Wean Cattle

Weaning is the practice of separating calves from their source of milk, a stressful time on both cows and calves, as it is very traumatic in an environmental, psychological, and nutritional sense, especially for the calf. This article highlights the general concepts and steps of how to wean calves from cows and vice versa. The article starts with the traditional method of separating cows from calves and sending the calves away where they cannot hear, see nor smell their dams, to weaning using spiked nose rings.

Most calves are weaned between 120 and 290 days (3 to 10 months) after birth, but most producers like to wean their calves when they're around 205 (6 months) of age. Weight is also a factor, with the minimum being generally around 132lb (60kg).[1]


Preconditioning calves prior to weaning

  1. De-horn and castrate well ahead of weaning time. This will minimize stress on the calves since this will not be done right at weaning time, causing illness and weight loss in the weaned calves.
  2. Bring the cows and calves into a small well-fenced pasture paddock two to three weeks ahead of the actual weaning schedule to get the calves used to their new surroundings. If weaning paddocks are not available, use small pastures (with good fencing!). Don't put the cows and calves in pens that consist primarily of dirt; this is to avoid respiratory diseases and pneumonia caused by dust that often crop up during and after weaning time.
  3. Precondition the calves. Creep-feed (or precondition) the calves so that they learn to eat from a feed bunk before being weaned.
    • Preconditioning calves is a great method to adopt to reduce stress for calves at weaning time. Preconditioning involves getting calves used to eating out of a feed bunk or trough, and drinking from a water trough. This should be done without the cows around, as cows tend to be more pushy and bossy around the feed bunk and water trough, not allowing the calves in at all. Use of a creep-feeder is best to get the calves used to eating out of a feed bunk.
      • A creep feed or precondition ration for calves should include a mix of grain silage (corn, sorghum, barley, wheat or oats) and legume-hay, plus a concentrate supplement that includes protein. Make sure the supplement you are giving them does not have animal by-products in it at all, as this could be serious if one or some of the calves develop symptoms of BSE when they get older (especially in those heifers that will be used as cows.)Also, keep the feed free of mold and dust, as this will cause calves to get sick with illnesses like pneumonia.
  4. Provide immunization and boosters. Give calves their first Educate Others on the Importance of Immunization treatments while they're still nursing, and follow with booster shots as recommended by your veterinarian or the manufacturer of the vaccines. A herd-health program should have been established between you and your local large animal veterinarian so that you are prepared to give the calves whatever needs to be given in your area.
    • Treat for internal and external parasites as well.
  5. Wean the calves by moving the cows out of the weaning paddocks so that the calves remain in their familiar surroundings.
  6. Keep an eye on the calves during this stressful period. Handle and treat the calves with care and a bit of TLC. Confide with your veterinarian about use of tranquilizers during the weaning process to calm the calves and to minimize weight loss.
  7. For the cows, do not feed milk-stimulating feeds (those that contain high amounts of calcium and proteins) to cows at weaning time. Putting them on a grass-only diet of hay or putting them out on poorer pastures will help the drying up process proceed quicker.
  8. Do not milk the cows during this time. Keep an eye out for any signs of mastitis or swollen udders.

The actual, traditional, low-stress weaning process

  1. Make sure it's a good day to wean. Sunny, calm and warm weather is better than windy, rainy or cold weather.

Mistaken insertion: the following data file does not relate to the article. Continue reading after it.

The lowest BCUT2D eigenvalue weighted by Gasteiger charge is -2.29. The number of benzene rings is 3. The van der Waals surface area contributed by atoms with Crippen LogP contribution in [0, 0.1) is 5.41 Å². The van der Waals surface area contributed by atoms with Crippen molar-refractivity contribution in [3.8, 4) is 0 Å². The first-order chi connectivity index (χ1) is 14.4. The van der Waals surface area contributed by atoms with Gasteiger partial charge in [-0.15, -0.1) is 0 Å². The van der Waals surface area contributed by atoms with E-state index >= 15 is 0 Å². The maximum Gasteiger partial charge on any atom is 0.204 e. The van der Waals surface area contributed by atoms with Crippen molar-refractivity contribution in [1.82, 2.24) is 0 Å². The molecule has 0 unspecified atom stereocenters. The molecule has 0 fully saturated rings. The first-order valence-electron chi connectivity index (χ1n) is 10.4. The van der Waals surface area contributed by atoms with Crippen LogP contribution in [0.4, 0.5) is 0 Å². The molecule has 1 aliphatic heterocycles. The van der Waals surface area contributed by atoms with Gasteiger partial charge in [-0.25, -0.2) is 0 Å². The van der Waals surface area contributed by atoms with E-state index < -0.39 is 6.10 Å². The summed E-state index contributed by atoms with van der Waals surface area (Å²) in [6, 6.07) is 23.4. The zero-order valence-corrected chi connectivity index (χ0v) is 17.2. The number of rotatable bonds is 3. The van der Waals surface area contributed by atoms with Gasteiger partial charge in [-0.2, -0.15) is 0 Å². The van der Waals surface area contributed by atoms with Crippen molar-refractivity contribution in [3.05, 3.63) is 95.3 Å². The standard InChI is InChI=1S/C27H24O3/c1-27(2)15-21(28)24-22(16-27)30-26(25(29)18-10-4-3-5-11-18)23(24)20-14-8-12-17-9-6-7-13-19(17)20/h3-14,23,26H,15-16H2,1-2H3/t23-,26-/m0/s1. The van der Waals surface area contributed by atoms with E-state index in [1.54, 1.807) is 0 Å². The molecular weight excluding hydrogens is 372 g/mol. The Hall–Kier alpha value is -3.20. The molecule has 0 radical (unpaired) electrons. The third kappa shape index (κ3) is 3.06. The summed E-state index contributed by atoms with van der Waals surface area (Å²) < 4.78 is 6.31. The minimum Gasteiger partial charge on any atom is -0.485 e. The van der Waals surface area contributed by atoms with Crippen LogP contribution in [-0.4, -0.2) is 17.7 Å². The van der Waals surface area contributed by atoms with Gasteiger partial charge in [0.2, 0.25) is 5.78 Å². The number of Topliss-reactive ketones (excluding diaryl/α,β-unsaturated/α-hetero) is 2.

2. Put feed out in an area where the cows will be able to see and smell you putting out the feed.
  3. Let the cows out. Once the cows are at the gate, open up the gate and let them through, using calm and effective herding cattle practices. You can choose to let a few cows at a time to ease the calves into the weaning process, letting out a handful of cows out of the weaning paddock into another one once a day or twice a day, however many cows and calves you have to wean.
    • You can choose to leave a few babysitter cows–those that are open (not pregnant) and you intend on culling later on, or need better quality pasture because of their age–with the weaned calves. Yearling heifers even work great as den-mothers or babysitters.
  4. Close the gate after the number of cows you wish to let out are out, making sure none of the calves have chose to escape in the meantime. Usually with calm handling practices, you won't get any calves that will escape, because usually the cows go through the gate first, then the calves follow soon after.
  5. Leave the calves in the Make a Fence With Cattle Panels for a few days until they've settled down before you decide to load them up and sell them at the auction mart.

Natural Weaning

  • Let nature take its own course. This method doesn't really require any human intervention at all, since the cow will take on the primary responsibility of kicking her calf off. Usually in rangeland or extensive ranch environments where there is minimal management and cattle are not brought home to be weaned, the cow will kick off her last year's calf just before her new baby is born.
    • This often isn't the best way to wean calves, as it can be hard on the cow if she needs to gain body condition before she calves, and needs the rest from lactation between calves. Cows milk better and gain weight easier after their calves are weaned a bit earlier.
    • However, nature's way of weaning calves from their cows is a lot less stressful than the way it's done with human intervention. The calf is still able to keep in the family group and with the herd, because of the security and sociological advantages the herd has over being being put in an unfamiliar place and expected to, all of a sudden, eat hay and silage and "do well" on his own.

Traditional corral weaning

  • Note what happens where calves are separated off the pasture from their dams. If you put them into a corral, give them hay and water and leave them to, essentially, "fend for themselves", they will frantically miss their mothers. Their insecurity, panic, and desperation is contagious: when one calf starts bawling and running up and down the fence line, the others follow suit. Often this occurs after the calves have been separated from their dams, shipped in a trailer to a stockyard where they are put through the auction ring, then hauled to a distant farm where they are set to get used to their surroundings and "settle down a bit."

Fence-line weaning